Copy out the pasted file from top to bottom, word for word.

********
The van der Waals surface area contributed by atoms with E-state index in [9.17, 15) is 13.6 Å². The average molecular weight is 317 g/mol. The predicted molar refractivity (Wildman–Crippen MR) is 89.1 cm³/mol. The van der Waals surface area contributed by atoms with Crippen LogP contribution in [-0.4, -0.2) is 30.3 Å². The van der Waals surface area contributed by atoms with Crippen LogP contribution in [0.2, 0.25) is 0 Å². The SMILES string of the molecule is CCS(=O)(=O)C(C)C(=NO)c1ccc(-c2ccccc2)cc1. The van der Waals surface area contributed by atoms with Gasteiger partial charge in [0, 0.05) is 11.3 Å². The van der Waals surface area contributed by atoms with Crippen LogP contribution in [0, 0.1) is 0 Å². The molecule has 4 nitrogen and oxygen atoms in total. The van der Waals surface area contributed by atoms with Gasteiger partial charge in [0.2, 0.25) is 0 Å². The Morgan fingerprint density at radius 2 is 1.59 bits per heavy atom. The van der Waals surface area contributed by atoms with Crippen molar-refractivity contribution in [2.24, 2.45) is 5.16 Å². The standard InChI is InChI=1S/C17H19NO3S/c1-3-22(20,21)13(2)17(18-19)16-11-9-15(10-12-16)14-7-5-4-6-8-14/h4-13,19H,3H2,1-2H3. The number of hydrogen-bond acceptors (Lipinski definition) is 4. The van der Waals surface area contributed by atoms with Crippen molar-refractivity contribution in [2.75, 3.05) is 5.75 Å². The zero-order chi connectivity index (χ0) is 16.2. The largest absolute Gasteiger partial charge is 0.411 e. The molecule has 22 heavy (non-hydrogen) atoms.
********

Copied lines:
The van der Waals surface area contributed by atoms with E-state index in [9.17, 15) is 13.6 Å². The average molecular weight is 317 g/mol. The predicted molar refractivity (Wildman–Crippen MR) is 89.1 cm³/mol. The van der Waals surface area contributed by atoms with Crippen LogP contribution in [-0.4, -0.2) is 30.3 Å². The van der Waals surface area contributed by atoms with Crippen LogP contribution in [0.2, 0.25) is 0 Å². The SMILES string of the molecule is CCS(=O)(=O)C(C)C(=NO)c1ccc(-c2ccccc2)cc1. The van der Waals surface area contributed by atoms with Gasteiger partial charge in [0, 0.05) is 11.3 Å². The van der Waals surface area contributed by atoms with Crippen LogP contribution in [0, 0.1) is 0 Å². The molecule has 4 nitrogen and oxygen atoms in total. The van der Waals surface area contributed by atoms with Gasteiger partial charge in [0.2, 0.25) is 0 Å². The Morgan fingerprint density at radius 2 is 1.59 bits per heavy atom. The van der Waals surface area contributed by atoms with Crippen molar-refractivity contribution in [2.24, 2.45) is 5.16 Å². The standard InChI is InChI=1S/C17H19NO3S/c1-3-22(20,21)13(2)17(18-19)16-11-9-15(10-12-16)14-7-5-4-6-8-14/h4-13,19H,3H2,1-2H3. The number of hydrogen-bond acceptors (Lipinski definition) is 4. The van der Waals surface area contributed by atoms with Crippen molar-refractivity contribution in [2.75, 3.05) is 5.75 Å². The zero-order chi connectivity index (χ0) is 16.2. The largest absolute Gasteiger partial charge is 0.411 e. The molecule has 22 heavy (non-hydrogen) atoms.